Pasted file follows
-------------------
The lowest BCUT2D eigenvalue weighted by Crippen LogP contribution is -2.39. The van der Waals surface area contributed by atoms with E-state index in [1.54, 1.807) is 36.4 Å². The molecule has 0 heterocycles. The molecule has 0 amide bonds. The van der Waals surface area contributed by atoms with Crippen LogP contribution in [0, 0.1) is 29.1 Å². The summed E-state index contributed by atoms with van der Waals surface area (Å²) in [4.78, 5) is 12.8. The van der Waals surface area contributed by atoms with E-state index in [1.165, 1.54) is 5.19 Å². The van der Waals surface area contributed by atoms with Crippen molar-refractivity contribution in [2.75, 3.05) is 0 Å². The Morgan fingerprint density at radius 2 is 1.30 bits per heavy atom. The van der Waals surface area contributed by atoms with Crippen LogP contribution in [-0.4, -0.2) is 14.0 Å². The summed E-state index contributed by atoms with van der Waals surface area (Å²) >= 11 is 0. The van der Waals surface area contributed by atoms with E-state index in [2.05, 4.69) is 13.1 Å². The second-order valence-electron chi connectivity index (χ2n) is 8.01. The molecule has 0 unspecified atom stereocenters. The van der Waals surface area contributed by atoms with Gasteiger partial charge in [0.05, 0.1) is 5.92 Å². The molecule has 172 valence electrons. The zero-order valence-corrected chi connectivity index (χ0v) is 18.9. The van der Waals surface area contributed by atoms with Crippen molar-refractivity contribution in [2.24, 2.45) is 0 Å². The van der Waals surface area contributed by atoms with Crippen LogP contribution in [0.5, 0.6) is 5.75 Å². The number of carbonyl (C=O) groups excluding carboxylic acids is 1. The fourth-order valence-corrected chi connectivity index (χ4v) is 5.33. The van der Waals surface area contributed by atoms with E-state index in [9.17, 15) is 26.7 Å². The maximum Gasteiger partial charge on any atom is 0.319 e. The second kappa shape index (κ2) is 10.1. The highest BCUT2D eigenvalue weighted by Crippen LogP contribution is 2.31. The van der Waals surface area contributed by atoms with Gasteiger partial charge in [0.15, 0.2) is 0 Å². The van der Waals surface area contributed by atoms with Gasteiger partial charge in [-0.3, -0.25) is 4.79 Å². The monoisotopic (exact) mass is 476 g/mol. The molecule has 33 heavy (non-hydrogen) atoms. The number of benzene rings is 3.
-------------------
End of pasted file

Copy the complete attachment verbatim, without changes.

The lowest BCUT2D eigenvalue weighted by Crippen LogP contribution is -2.39. The van der Waals surface area contributed by atoms with E-state index in [1.54, 1.807) is 36.4 Å². The molecule has 0 heterocycles. The molecule has 0 amide bonds. The van der Waals surface area contributed by atoms with Crippen LogP contribution in [0, 0.1) is 29.1 Å². The summed E-state index contributed by atoms with van der Waals surface area (Å²) in [4.78, 5) is 12.8. The van der Waals surface area contributed by atoms with E-state index in [1.165, 1.54) is 5.19 Å². The van der Waals surface area contributed by atoms with Crippen molar-refractivity contribution in [2.75, 3.05) is 0 Å². The Morgan fingerprint density at radius 2 is 1.30 bits per heavy atom. The van der Waals surface area contributed by atoms with Crippen LogP contribution in [-0.4, -0.2) is 14.0 Å². The summed E-state index contributed by atoms with van der Waals surface area (Å²) >= 11 is 0. The van der Waals surface area contributed by atoms with E-state index in [2.05, 4.69) is 13.1 Å². The second-order valence-electron chi connectivity index (χ2n) is 8.01. The molecule has 0 unspecified atom stereocenters. The van der Waals surface area contributed by atoms with Gasteiger partial charge in [0.05, 0.1) is 5.92 Å². The molecule has 172 valence electrons. The zero-order valence-corrected chi connectivity index (χ0v) is 18.9. The van der Waals surface area contributed by atoms with Crippen molar-refractivity contribution in [2.24, 2.45) is 0 Å². The van der Waals surface area contributed by atoms with Crippen LogP contribution in [0.5, 0.6) is 5.75 Å². The number of carbonyl (C=O) groups excluding carboxylic acids is 1. The fourth-order valence-corrected chi connectivity index (χ4v) is 5.33. The van der Waals surface area contributed by atoms with E-state index in [9.17, 15) is 26.7 Å². The maximum Gasteiger partial charge on any atom is 0.319 e. The second kappa shape index (κ2) is 10.1. The highest BCUT2D eigenvalue weighted by Crippen LogP contribution is 2.31. The van der Waals surface area contributed by atoms with Gasteiger partial charge in [0.15, 0.2) is 0 Å². The van der Waals surface area contributed by atoms with Gasteiger partial charge in [-0.3, -0.25) is 4.79 Å². The monoisotopic (exact) mass is 476 g/mol. The molecule has 33 heavy (non-hydrogen) atoms. The number of benzene rings is 3.